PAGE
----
- occurs in approximately 2-4/1,000 live births
- more common in boys, multiple births, and African-Americans
Cerebral palsy
Risk factors for _________ ?

- prematurity
- very low birth weight (especially babies weighing < 2.2lbs)
- viruses
- chemical/substance abuse during pregnancy
- infection
- bleeding in brain
- trauma
- complications of labor and delivery
Cerebral palsy
Manifestations of _______ ?

- classified according to the kind of motor function the child may have.
Cerebral palsy
spastic movements of the arms or legs. also called paraplegia
spastic diplegia
spastic movement in all four limbs (arms and legs)
spastic quadriplegia
spasticity affecting one half, or side, of the body (such as right arm and right leg)
spastic hemiplegia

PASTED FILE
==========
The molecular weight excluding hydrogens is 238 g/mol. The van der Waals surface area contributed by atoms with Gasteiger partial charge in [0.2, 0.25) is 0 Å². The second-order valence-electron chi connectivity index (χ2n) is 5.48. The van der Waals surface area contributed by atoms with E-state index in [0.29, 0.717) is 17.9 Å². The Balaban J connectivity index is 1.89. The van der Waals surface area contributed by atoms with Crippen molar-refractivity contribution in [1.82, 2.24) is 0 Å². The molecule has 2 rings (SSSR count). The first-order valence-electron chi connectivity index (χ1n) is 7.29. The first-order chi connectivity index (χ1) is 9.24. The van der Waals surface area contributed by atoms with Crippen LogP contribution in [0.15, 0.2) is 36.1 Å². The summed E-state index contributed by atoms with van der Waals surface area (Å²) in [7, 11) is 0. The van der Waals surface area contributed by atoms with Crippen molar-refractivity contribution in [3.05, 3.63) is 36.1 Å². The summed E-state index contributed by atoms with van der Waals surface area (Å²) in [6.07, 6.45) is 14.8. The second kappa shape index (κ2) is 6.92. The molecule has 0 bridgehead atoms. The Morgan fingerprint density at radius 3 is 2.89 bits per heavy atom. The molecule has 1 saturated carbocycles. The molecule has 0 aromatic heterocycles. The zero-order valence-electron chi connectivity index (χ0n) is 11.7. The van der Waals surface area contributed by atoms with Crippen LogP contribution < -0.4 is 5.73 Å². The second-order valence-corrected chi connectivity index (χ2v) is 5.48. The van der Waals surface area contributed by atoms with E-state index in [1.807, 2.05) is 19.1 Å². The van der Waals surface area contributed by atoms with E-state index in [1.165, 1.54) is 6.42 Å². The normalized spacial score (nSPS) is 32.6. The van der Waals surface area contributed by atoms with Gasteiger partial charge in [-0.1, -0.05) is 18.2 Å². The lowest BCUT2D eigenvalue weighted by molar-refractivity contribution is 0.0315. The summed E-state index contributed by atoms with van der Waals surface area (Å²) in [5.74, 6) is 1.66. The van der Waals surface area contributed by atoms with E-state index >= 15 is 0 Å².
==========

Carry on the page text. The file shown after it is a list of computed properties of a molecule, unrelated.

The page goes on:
spasticity in both sides of the body, but the amount of shaking is different when comparing the right side to the left side.
spastic double hemiplegia
involuntary (unable to control), purposeless, and rigid movement
Additional complications of _______ ?

- seizures
- vision, hearing, or speech problems
- learning disabilities and behavior problems
- mental retardation
- respiratory problems
- bowel and bladder problems
- bone abnormalities, including scoliosis (a lateral, or sideways curvature and rotation of the back bones, giving the appearance that the person is leaning to one side)
Cerebral palsy
What are four common pediatric neural disorders?
1. Hydrocephalus (increased CSF)
2. Spina bifida (failure of the fetus's spine to close properly during the first month of pregnancy)
3. Anencephaly (no brain)
4. Cerebral palsy (communication problem between brain & muscles/ uncoordinated movement)
What disorer is characterized by a discharge of sympathetic nervous system impulses as a result of stimulation of the bladder, large intestine, or other visceral organs. Occurs in persons with certain spinal cord injuries. Symptoms may include bradycardia, profuse sweating, headache, and severe hypertension.
Autonomic hyperreflexia